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On the first day of his retreat the king reached a place called Pyrrhus' Camp in Molossian Triphylia. [2] The next day he gained the Lycnon range, a tremendous march for his army, but their fears urged them on. This range is in Epirus and divides it from Macedonia on the north and Thessaly on the east. [3] The mountain sides are clothed with dense forests and the summits form a wide table-land with perennial streams. Here the king remained encamped for several days, unable to make up his mind whether to go straight back to his kingdom or whether it would be possible for him first to make an incursion into Thessaly. [4] He decided to march his army down into Thessaly and proceeded by the nearest route to Tricca, from which place he visited the surrounding cities in rapid succession. [5] The men who were able to follow him were compelled to quit their homes and the towns were burnt. [6] All the property they could carry with them they were allowed to take away, the rest became the booty of the soldiers. There was no cruelty that they could have suffered from an enemy greater than that which they experienced from their allies. [7] These measures were extremely distasteful to Philip, but as the country would soon be in possession of the [8??] enemy he was determined to keep the persons, at all events, of his allies out of their hands. The towns which were thus devastated were Phacium, Iresiae, Euhydrium, Eretria and Palaepharsalus. [9] At Pherae the gates were closed against him, and as a siege would have caused considerable delay and he had no time to lose, he gave up the attempt and marched into Macedonia.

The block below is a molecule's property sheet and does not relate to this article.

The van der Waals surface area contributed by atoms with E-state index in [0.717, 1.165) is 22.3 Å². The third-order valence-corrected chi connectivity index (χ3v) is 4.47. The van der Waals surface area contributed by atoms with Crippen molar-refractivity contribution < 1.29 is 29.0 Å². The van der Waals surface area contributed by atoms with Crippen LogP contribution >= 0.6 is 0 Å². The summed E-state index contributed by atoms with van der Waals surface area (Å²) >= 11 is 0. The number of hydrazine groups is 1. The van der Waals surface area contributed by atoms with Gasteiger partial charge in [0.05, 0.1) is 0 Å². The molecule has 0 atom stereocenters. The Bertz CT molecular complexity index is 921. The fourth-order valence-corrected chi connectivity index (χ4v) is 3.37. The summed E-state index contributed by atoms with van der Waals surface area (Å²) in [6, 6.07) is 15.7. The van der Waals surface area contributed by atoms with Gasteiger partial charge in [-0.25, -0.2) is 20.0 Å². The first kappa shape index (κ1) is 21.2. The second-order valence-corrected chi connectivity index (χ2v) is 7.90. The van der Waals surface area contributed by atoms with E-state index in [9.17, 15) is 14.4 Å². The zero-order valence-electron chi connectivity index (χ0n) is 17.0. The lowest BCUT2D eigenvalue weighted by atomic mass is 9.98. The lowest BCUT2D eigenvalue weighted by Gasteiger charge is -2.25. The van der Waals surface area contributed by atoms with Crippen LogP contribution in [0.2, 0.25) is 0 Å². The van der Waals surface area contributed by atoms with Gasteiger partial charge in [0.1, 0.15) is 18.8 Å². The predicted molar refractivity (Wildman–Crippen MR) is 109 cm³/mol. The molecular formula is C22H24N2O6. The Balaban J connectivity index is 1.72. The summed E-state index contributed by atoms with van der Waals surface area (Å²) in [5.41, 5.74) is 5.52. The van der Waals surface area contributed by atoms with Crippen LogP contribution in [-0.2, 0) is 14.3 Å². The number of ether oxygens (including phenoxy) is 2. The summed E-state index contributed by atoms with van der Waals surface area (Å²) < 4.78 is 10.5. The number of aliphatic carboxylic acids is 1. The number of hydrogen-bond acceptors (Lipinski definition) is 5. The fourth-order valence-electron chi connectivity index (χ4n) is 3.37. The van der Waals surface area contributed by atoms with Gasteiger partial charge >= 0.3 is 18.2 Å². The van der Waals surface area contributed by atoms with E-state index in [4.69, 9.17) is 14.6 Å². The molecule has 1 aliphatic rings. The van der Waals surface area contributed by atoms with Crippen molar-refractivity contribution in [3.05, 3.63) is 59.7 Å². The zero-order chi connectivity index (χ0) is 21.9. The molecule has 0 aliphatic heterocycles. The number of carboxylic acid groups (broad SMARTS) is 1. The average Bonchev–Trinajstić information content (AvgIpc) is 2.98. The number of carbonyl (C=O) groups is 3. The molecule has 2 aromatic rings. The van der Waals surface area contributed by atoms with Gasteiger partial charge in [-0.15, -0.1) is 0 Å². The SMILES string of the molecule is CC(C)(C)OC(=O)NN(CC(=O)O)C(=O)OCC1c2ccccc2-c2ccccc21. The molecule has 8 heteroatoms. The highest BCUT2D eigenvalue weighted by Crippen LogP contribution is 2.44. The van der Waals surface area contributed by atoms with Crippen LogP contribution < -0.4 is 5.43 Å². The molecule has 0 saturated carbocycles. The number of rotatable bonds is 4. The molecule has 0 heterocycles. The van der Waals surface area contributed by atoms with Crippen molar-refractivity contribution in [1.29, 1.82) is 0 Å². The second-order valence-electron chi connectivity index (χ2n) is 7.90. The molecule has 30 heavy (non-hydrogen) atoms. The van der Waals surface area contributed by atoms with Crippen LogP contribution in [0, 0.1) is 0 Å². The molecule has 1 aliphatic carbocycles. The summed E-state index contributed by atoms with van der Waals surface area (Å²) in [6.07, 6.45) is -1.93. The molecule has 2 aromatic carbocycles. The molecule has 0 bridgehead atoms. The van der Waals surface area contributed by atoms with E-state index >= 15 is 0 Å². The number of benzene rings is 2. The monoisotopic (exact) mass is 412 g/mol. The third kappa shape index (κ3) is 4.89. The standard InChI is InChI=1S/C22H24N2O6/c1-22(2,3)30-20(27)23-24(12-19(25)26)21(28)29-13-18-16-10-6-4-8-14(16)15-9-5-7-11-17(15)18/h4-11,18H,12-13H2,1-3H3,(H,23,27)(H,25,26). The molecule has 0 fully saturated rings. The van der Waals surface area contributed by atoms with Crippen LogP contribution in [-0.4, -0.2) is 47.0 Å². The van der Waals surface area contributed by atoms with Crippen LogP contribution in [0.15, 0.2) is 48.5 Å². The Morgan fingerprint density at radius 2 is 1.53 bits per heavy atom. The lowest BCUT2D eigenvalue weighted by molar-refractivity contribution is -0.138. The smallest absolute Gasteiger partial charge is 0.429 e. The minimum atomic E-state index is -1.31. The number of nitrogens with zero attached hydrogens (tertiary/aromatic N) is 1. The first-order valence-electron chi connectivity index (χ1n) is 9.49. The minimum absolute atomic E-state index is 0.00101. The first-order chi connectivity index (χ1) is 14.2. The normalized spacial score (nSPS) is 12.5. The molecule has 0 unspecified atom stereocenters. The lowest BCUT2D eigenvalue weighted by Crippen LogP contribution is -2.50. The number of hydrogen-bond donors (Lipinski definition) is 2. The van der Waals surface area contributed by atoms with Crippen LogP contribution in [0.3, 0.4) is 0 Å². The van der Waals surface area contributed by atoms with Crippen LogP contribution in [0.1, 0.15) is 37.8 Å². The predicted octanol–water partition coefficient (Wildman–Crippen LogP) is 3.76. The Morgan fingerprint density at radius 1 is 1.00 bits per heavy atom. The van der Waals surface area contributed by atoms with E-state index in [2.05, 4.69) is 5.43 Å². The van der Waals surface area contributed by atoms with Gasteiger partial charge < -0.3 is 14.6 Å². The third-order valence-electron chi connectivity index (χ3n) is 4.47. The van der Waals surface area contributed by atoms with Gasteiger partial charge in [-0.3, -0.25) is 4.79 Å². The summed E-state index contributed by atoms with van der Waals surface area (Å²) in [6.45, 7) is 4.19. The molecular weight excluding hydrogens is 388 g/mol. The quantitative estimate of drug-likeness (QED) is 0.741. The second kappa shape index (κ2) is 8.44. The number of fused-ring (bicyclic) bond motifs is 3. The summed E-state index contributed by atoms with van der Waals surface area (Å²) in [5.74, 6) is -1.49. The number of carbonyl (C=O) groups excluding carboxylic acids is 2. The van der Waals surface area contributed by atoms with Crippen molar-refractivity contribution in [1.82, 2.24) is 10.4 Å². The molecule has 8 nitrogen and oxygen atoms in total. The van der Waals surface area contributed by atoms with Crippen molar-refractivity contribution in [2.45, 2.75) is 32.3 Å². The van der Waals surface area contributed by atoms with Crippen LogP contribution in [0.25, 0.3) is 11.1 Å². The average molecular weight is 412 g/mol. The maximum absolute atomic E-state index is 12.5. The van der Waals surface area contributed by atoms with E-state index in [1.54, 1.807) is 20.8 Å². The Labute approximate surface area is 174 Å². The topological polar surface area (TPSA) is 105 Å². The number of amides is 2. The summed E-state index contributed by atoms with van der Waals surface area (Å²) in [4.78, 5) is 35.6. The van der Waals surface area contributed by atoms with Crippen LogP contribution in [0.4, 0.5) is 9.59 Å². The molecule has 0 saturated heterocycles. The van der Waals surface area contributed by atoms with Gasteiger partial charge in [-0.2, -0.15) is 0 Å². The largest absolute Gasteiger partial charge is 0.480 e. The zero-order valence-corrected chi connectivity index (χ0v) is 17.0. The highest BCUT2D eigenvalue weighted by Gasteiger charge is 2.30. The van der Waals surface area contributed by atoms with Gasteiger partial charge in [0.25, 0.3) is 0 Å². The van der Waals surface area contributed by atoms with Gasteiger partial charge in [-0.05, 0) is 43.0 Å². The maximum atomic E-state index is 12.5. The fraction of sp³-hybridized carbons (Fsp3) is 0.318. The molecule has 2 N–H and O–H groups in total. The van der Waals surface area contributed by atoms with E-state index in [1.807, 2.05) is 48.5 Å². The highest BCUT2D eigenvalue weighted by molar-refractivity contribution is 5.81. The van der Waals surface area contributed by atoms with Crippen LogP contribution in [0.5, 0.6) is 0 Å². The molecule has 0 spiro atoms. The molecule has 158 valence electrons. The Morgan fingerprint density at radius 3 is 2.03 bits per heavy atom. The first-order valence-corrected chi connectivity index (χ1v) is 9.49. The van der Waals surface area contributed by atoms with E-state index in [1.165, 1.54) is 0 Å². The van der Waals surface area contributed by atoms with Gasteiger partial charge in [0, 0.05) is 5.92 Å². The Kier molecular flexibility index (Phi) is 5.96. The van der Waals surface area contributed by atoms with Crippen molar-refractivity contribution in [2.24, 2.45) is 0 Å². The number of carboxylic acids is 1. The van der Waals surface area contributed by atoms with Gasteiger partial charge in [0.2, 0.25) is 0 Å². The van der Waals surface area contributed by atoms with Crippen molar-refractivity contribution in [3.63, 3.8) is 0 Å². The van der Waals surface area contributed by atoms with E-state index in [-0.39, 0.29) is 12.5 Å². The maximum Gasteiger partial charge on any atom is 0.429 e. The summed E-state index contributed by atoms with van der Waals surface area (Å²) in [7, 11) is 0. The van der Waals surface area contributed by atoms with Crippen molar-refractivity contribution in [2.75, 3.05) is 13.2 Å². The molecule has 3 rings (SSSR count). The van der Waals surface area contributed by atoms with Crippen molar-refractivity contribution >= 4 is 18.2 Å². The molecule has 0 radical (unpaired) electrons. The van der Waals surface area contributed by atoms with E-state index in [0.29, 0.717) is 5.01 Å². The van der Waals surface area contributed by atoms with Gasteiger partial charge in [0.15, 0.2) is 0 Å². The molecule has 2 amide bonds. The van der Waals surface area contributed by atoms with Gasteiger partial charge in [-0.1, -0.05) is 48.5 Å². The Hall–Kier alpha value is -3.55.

[10] His retreat was hastened by the news of the approach of the Aetolians. When they heard of the battle which had taken place near the Aous, the Aetolians ravaged the country nearest to them round Sperchiae, and Macra Come, as it is called, and then crossing the frontiers of Thessaly they gained possession of Cymene and Angea at the first assault. [11] Whilst they were devastating the fields round Metropolis the townsmen who had mustered in force to defend their walls inflicted a repulse upon them. [12] In an attack upon Callithera they met with similar resistance, but after an obstinate struggle they drove the defenders back within their walls. As there was no hope whatever of their effecting the capture of the place, they had [13??] to content themselves with this success. [14] They next attacked the villages of Theuma and Celathara, which they plundered. Acharrae they gained by surrender; at Xyniae the terrified peasants fled and after thus abandoning their homes fell in with a detachment of Aetolians who were marching to Thaumaci to protect their foragers. The unarmed and helpless crowd were slaughtered by the armed soldiery and the abandoned Xyniae was sacked. Then the Aetolians took Cyphaera, a stronghold commanding Dolopia. [15] These successful operations were rapidly carried out in a few days.